Every few years, I start a blog. When I don’t have a blog I think about starting one, but I dawdle and dawdle. When I see blogs I admire, I look at the list of hundreds of posts covering maybe a decade or more and think… what a missed opprotunity—why don’t I have that? I’ve wanted to write for years, but I’ve rarely written.

You can’t change the past, but you can choose your future. So, here’s me trying to write more.

So that’s one reason for this site’s existence.

Another is… I’ve always been fascinated with technology. And technology, in the course of my lifetime, has totally changed the way we live our lives. When I was a kid, I called my friends on a rotary-dial telephone, and I had to memorize their phone numbers—or keep them written down on paper until I did. I had to knock on my neighbours’ door and ask their son to come out and play.

And I won’t give further examples because this isn’t one of those “back in my day” posts, the point is… everything is at least somewhat different now, because computers and the internet aren’t just this thing on my parents’ desk in the office that they yelled at me to not use so much, especially during summer break when I could have been playing outdoors (I seem to recall still spending plenty of time outdoors). Now it’s in our pockets, now it’s everywhere, now we’re constantly carrying on a dialogue with the whole world.

At least, hypothetically.

Another thing about my youth before I move on: When I was, I don’t know I want to say 10, or 12, my parents signed me up for a “mini-university” summer camp program at one of the local universities, my eventual alma-mater. Because I’ve always been a nerd, I did the engineering-and-science-focused version of this instead of the sports version, and I got to play with computers and build gunpowder rockets and stuff—it was awesome.

But I want to share this very distinct memory of being in a classroom with the dozen or two other kids, and we had computers in front of us. We were going to be using one program in particular, I don’t remember what it was, maybe it was a drawing program. But the teacher was lecturing/warning/scolding/you know how adults are/🙄 us to, well, sit and shut up until he told us what to do, instead of just playing around with the computer like we wanted to.

Nevermind my thoughts on the free-form exploration of technology that children do naturally, and how much better suited it is to how we live our lives than doing what we’re told. The teacher had a peculiar choice of words, he said: “Don’t get hypnotized by the computer.”

And, years later, I can see how he both had a good point, and was wrong-a-long-a-ding-dong, but either way… he was already too late.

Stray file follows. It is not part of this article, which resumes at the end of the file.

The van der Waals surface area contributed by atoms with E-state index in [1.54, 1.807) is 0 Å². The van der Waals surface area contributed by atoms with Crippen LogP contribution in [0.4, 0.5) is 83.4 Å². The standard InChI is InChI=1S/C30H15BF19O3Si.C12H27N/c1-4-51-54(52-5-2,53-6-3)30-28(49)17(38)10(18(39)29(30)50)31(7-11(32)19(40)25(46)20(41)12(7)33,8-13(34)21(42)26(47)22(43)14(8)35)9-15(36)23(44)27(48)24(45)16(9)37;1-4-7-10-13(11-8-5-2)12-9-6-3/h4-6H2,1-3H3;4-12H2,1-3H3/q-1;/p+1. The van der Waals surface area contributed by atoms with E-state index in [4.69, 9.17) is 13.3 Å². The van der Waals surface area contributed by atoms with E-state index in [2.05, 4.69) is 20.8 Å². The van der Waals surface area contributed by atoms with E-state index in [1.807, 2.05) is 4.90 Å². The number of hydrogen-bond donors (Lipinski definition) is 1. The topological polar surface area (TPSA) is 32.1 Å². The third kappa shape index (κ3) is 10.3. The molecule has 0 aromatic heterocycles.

I’ve always been fascinated with technology and computers, and I’ve never wanted to stop playing with them. It was my full-time job for a decade or so, and now it’s not quite my job anymore, and I find myself jonesing to do stuff with software again, and one of the things I want to do is build a publishing platform…

Here’s why:

I love technology, but as it’s consumed the world, it’s started to feel less like a cool escape for nerds and more like a yoke around all of our necks. You know what I mean: the biggest, most powerful corporations in the world are all technology companies, and they’re all competing with each other to lock us in their digital cage instead of the other guy’s, and I don’t want to complain too hard when in general our lives are so uplifted by these marverlous toys, but… no: The fact is the modern world of technology is both amazing AND it sucks.

I think it’s important to find ways to use technologies to enable yourself, and not to enslave yourself.

Publishing your work in a place you control, where you can share it, and some multi-billion-dollar publicly-traded conglomerate can’t snap their fingers and make you disappear, the way Facebook and Tumblr and Twitter and etc. can and will and have done… that’s empowering.

Consuming an endless stream of low-value “content” specifically chosen to maximize the likelihood that you won’t ever, ever stop looking at it, or, if you do, it’s only to throw your own contribution in, to give your creative energies away to the machine that will repurpose them to keep all your friends just as hypnotized as you are… that’s being a slave.

And modern tech makes it so, so easy to be a slave.

All this leads me to wanting to own my work, fiercely own it: keep it in a format that isn’t beholden to any given piece of software, keep it on the free, open, public internet… to the extent and for as long as such a thing even still exists.

I don’t know if I’ll ever create anything “meaningful” in my life. I’m not entirely sure what that even means. But what I can do, what gives me a sense of freedom, more than anything else, is building a little thing of my own and saying, “Here it is.”

So: here it is.